This article is a comprehensive analysis of the latest trends regarding EUDI wallets, including current challenges and a future outlook for the technology. It aims to provide insights into the wallet’s potential impact on European society, the latest EUDI developments, and how digital identity/wallet vendors should approach the transition to digital ID wallets.

Top Use Cases for the EU Digital ID Wallet

Since mid-2023, several EU countries have been testing the deployment of EUDI wallets before the rollout in 2025. The European Commission (EC) reports the following 11 use cases as the key focus areas for EUDI wallet pilot studies:

  1. Accessing Government Services: Securely interact with digital public services, including applying for passports or national IDs, filing taxes, or accessing social security details.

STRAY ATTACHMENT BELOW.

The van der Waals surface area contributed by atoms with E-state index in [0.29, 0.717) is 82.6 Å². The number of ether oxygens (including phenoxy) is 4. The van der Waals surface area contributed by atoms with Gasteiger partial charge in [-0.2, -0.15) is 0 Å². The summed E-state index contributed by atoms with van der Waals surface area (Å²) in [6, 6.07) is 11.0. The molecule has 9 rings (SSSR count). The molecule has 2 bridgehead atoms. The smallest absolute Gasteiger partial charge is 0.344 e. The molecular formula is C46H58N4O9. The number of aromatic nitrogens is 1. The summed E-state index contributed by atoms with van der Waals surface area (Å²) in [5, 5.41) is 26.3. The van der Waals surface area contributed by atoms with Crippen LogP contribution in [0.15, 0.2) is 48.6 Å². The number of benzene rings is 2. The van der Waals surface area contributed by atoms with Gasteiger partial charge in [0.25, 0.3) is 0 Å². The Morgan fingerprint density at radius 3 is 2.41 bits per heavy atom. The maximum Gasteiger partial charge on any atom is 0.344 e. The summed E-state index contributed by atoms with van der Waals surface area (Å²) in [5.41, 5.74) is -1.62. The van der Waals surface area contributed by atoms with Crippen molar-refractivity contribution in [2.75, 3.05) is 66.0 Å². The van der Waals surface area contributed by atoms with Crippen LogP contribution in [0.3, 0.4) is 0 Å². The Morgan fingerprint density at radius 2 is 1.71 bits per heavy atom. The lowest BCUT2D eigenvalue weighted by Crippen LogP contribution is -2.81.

2. Opening a Bank Account: The new wallet verifies identities for online bank account setup, removing the need to repeatedly submit personal details.
  3. SIM Registration: Provide identity proof for Subscriber Identity Module (SIM) card registration and activation, reducing fraud-associated costs for Mobile Network Operators (MNOs).
  4. Mobile Driver’s License: Store and present a mobile driver’s license for both online and in-person checks, such as roadside inspections.
  5. Signing Contracts: Use a mobile identity wallet to generate secure digital signatures for online contract signing, removing the need for physical documents and signatures.
  6. Claiming Prescriptions: Share prescription details with pharmacies to facilitate the dispensation of medications.